cover image At Home: Essays, 1982-1988

At Home: Essays, 1982-1988

Gore Vidal. Random House (NY), $18.95 (303pp) ISBN 978-0-394-57020-4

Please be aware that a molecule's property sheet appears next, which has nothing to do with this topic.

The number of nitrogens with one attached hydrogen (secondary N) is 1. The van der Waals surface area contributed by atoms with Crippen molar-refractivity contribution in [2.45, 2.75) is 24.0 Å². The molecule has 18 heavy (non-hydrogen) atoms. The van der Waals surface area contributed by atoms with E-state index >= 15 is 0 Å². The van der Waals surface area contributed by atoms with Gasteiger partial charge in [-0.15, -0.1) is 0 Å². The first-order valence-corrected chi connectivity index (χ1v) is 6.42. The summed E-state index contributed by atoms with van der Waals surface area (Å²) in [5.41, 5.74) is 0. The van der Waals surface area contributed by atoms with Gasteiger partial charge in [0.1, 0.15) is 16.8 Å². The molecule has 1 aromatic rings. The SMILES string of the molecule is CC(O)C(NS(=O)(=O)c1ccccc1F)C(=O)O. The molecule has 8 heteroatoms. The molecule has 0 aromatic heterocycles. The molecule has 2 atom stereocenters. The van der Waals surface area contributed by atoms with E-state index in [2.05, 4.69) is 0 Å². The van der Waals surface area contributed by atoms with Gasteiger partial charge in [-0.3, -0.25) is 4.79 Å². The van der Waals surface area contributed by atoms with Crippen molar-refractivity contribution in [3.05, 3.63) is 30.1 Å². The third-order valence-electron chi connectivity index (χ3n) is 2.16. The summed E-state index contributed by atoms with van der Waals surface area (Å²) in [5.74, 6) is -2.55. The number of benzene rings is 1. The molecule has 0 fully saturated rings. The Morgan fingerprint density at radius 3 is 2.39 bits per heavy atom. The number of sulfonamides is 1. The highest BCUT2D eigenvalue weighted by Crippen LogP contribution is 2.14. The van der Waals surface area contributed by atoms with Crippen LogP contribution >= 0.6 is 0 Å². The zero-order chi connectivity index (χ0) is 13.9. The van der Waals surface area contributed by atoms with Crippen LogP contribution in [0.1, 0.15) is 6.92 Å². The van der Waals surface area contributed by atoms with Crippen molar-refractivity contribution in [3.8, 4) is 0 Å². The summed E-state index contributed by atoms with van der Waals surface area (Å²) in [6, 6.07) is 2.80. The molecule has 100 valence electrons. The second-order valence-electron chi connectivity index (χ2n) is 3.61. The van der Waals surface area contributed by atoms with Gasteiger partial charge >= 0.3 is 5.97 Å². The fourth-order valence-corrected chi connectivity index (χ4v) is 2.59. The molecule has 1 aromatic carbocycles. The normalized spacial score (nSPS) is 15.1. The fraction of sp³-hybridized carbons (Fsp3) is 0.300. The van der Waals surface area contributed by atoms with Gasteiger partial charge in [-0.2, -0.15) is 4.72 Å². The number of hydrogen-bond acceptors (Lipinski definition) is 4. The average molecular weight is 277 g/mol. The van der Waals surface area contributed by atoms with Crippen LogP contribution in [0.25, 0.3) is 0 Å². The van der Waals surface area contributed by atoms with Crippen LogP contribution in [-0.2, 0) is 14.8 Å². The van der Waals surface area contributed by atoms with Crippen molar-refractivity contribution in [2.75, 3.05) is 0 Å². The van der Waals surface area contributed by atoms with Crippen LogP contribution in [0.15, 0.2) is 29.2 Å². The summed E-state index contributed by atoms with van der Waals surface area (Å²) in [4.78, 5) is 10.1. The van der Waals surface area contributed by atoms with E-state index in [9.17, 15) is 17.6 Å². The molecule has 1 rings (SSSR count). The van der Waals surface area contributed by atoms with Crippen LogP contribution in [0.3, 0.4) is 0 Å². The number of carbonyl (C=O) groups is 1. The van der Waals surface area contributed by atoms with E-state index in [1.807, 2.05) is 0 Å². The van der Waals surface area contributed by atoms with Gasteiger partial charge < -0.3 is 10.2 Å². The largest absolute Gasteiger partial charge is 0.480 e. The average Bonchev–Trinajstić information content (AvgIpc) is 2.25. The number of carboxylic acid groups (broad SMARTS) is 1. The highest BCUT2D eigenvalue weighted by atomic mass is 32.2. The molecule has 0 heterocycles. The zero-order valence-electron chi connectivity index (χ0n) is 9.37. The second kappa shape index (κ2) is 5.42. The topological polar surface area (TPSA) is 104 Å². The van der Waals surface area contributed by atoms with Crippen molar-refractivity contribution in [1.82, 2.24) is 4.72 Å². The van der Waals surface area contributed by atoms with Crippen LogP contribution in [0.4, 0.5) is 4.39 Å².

Here is Vidal the essayist at the height of his powersiconoclastic, witty, sarcastic, engaging, as he tilts at shibboleths of radicals and conservatives alike. Included in this gathering of 24 essays from the past six years are controversial pieces that have created a ruckus, such as his plea that the U.S. should make common cause with the Soviet Union against ``the Sino-Japanese axis,'' and his critique of the American pro-Israel lobby. Vidal portrays Ronald Reagan as ``a very sincere sort of liar,'' and is equally withering on Nixon and Oliver North. In literary essays, he strikes gold in discussing Henry James as book reviewer, William Dean Howells' avant-garde realism, Anthony Burgess's embrace of God and sex, Paul Bowles's underrated short stories and expatriate Quaker writer Logan Pearsall Smith, among others. In more personal pieces, he reminisces on the early history of aviation and gets culture shock in Mongolia. Reading Vidal is always an invigorating experience. (Nov.)